He added: “I think there should be more awareness about energy drinks and the effect of their contents.

“I believe they are very addictive and far too accessible to young children. I think warning labels, similar to smoking, should be made to illustrate the potential dangers of the ingredients in energy drink.”

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Drivers could soon be fined for parking on the pavement under new rules

Make sure you’re aware of the proposed rule changes

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Jaggery / Geograph

A ban on parking on the pavement could soon be implemented across England, under new laws which are expected to be rolled out this year.

Parking on pavements would be a thing of the past, with £70 penalty fines for offenders coming into effect under the proposed new rules.

According to reports, the new legislation would see a ban on antisocial parking introduced, in a bid to make pavements safer for people with disabilities and visual impairments, as well as families.

The changes to the law which are being considered have already been implemented in London and would be rolled out nationwide.



They come in response to complaints about pavement parking and the risks it brings with it to those whose use pavements, with the Department for Transport (DfT) initially launching a proposal on the subject in September 2020.

The proposals came after a review discovered that almost half of wheelchair users and a third of visually impaired people were less willing to go out on the streets alone due to ‘antisocial’ parking on the pavement.

A spokeswoman from the DfT explained to The Mirror that the government is currently collating responses after receiving ‘overwhelming’ feedback.

The public consultation period for the proposals ended back on November 22nd, and as such a decision on the plan is expected imminently.

Jaggery / Geograph

However, Mark Tongue, director of Select Car Leasing has said that ‘the guidelines are currently quite confusing for motorists’.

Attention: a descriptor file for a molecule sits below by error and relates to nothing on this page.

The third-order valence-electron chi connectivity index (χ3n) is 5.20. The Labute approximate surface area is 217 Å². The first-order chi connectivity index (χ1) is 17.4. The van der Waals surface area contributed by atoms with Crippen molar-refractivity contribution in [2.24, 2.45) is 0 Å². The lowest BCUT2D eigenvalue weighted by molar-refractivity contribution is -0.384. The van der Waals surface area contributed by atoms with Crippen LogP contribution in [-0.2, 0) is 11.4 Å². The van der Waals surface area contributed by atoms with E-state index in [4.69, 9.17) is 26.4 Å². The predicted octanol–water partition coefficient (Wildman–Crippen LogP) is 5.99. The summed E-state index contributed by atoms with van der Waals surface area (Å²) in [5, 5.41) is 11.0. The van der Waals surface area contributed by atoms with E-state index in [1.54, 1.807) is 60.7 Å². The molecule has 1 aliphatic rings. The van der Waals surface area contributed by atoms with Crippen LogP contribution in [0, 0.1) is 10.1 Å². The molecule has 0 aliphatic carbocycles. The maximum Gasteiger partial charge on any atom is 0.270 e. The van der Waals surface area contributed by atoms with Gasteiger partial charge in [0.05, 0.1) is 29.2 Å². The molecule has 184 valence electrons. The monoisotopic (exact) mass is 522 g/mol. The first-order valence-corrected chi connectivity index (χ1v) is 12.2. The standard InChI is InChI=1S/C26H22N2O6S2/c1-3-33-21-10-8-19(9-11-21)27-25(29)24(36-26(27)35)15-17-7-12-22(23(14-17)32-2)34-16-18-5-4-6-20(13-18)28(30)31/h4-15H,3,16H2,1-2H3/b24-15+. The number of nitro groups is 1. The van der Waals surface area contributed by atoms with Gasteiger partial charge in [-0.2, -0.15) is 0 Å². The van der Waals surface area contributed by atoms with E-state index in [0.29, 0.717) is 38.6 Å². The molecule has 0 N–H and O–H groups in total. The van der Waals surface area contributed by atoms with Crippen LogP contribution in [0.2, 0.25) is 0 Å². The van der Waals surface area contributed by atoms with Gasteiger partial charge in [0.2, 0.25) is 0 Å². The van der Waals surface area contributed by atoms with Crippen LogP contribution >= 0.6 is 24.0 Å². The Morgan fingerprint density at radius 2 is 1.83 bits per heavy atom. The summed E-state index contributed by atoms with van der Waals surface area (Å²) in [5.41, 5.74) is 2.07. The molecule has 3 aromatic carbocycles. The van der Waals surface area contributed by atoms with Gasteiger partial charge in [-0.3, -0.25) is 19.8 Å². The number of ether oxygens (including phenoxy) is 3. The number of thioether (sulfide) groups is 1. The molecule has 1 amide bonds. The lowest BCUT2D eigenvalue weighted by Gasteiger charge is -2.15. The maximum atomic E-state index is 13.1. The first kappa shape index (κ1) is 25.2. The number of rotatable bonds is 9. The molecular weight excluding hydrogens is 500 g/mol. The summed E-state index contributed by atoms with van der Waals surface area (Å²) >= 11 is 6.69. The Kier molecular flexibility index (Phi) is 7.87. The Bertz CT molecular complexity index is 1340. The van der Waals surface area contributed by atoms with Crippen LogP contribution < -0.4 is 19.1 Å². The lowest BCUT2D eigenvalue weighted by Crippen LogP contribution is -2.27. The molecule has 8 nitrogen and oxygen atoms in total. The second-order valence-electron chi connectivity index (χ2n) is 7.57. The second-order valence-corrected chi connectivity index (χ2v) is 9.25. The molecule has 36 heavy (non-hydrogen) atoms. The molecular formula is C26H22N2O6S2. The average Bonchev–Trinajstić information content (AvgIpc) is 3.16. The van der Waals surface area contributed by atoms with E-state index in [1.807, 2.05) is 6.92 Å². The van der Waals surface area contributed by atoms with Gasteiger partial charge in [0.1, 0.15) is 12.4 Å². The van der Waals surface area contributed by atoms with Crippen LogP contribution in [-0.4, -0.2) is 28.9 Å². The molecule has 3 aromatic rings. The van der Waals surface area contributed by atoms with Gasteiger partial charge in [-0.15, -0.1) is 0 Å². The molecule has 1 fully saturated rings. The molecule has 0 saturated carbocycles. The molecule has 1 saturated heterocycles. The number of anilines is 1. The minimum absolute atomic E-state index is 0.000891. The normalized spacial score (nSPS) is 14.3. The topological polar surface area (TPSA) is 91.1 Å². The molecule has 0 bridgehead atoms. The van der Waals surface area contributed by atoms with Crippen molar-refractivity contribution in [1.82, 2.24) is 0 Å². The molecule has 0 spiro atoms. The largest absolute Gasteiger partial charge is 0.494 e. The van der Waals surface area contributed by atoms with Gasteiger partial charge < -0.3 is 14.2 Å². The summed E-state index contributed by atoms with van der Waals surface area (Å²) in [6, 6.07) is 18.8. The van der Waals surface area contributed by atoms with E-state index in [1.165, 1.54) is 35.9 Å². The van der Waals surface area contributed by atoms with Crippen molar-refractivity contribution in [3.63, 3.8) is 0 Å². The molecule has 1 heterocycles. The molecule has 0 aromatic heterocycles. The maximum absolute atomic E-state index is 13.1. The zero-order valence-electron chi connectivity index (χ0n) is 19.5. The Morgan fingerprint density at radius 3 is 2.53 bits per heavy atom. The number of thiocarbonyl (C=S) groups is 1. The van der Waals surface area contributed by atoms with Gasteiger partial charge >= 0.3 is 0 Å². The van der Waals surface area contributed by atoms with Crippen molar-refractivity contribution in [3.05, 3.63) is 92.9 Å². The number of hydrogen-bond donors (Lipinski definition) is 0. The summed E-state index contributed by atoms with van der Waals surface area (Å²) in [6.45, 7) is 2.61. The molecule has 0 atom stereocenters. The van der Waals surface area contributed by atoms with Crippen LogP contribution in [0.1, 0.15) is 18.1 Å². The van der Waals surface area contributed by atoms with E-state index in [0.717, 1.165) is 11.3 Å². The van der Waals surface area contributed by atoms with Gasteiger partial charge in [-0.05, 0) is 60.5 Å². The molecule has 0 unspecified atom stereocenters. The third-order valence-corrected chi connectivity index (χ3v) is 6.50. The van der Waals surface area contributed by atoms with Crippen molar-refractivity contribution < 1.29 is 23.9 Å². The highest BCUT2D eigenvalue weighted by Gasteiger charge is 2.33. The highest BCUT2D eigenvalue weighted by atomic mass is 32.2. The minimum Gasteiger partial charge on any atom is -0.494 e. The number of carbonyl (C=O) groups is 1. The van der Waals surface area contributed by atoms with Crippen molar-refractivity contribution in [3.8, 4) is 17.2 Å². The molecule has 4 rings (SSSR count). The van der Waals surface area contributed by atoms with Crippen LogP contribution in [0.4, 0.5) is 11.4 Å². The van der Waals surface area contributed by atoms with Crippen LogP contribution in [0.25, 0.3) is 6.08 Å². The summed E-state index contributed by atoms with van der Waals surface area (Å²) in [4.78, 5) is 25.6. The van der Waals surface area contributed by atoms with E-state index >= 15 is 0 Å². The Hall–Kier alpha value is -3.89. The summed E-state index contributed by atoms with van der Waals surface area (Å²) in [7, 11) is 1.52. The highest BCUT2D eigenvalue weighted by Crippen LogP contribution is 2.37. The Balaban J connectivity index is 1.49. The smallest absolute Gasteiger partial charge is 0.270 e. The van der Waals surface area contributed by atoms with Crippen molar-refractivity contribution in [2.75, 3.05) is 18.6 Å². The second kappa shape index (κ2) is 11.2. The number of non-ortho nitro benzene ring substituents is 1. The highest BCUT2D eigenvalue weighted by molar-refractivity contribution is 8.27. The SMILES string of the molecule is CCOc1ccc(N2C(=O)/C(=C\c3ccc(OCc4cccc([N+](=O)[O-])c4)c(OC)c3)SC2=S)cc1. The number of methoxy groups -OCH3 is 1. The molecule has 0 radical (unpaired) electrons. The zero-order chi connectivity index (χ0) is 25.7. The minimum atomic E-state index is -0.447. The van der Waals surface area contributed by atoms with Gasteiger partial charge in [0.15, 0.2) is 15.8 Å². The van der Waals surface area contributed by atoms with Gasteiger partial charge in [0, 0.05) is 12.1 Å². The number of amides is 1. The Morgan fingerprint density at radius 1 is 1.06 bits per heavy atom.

The motoring company conducted a report which discovered that local authorities would have the power to dish out £70 fines if a vehicle was considered an obstruction, even if it was parked outside the driver’s house.

Mr Tongue said: “A pavement parking ban is 100% needed nationwide – anything that puts pedestrians at an increased risk requires action.

“However, the information given so far is slightly confusing for drivers. At the moment, there’s no clear guidelines for those who park on the pavement due to having no room on their own drive. Most households have more than one car, so it will be interesting to see where motorists are expected to park if not on the pavement outside their homes.

“Clear guidance is required for drivers so they know the correct location to park in order to avoid a fine.”

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Operation Forth Bridge: the full plan for what happens next after Prince Philip’s death

Buckingham Palace confirmed the sad news of his passing earlier today

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Michael Garnett / Flickr

Buckingham Palace announced this afternoon that HRH Prince Philip, The Duke of Edinburgh has died.

The 99-year-old, who would have celebrated his 100th birthday in June, passed away peacefully at Windsor Castle this morning, Friday April 9th.

Buckingham Palace said: “It is with deep sorrow that Her Majesty The Queen has announced the death of her beloved husband, His Royal Highness The Prince Philip, Duke of Edinburgh.

“His Royal Highness passed away peacefully this morning at Windsor Castle.

“Further announcements will be made in due course. The Royal Family join with people around the world in mourning his loss.”

There were already strict procedures put in place for when Prince Philip died, which have now begun, and they’re known as Operation Forth Bridge.

According to the plan there are several steps that need to be followed, including everything from national mourning to a burial site for the Duke.

Operation Forth Bridge has been around for many years, with Buckingham Palace, in consultation with both the Queen and Prince Philip, regularly updating and reviewing it.

Part one of the operation was the announcement from Buckingham Palace confirming the death of the Duke, which was distributed to the Press Association and BBC first.

Then the country enters a period of national mourning, meaning a set of rules, like flags being flown at half-mast, must be followed.

According to reports, it’s thought newsreaders and other TV presenters must wear black out of respect.

Jamie McCaffrey / Flickr

Next, plans for the funeral will be drawn up, and while Prince Philip is entitled to a state funeral he reportedly wanted something more discreet – a private service in the style of a military funeral at St George’s Chapel in Windsor, followed by burial at Frogmore Gardens.

The funeral is still expected to be televised despite the current restrictions, although it remains unclear how many people will be able to attend it.

The Queen’s private secretary and senior adviser, Sir Edward Young, will be on hand to help her during the undoubtedly challenging days ahead.

As well as being responsible for supporting the Queen in her duties, Sir Edward is also the channel of communication between the Queen and the government.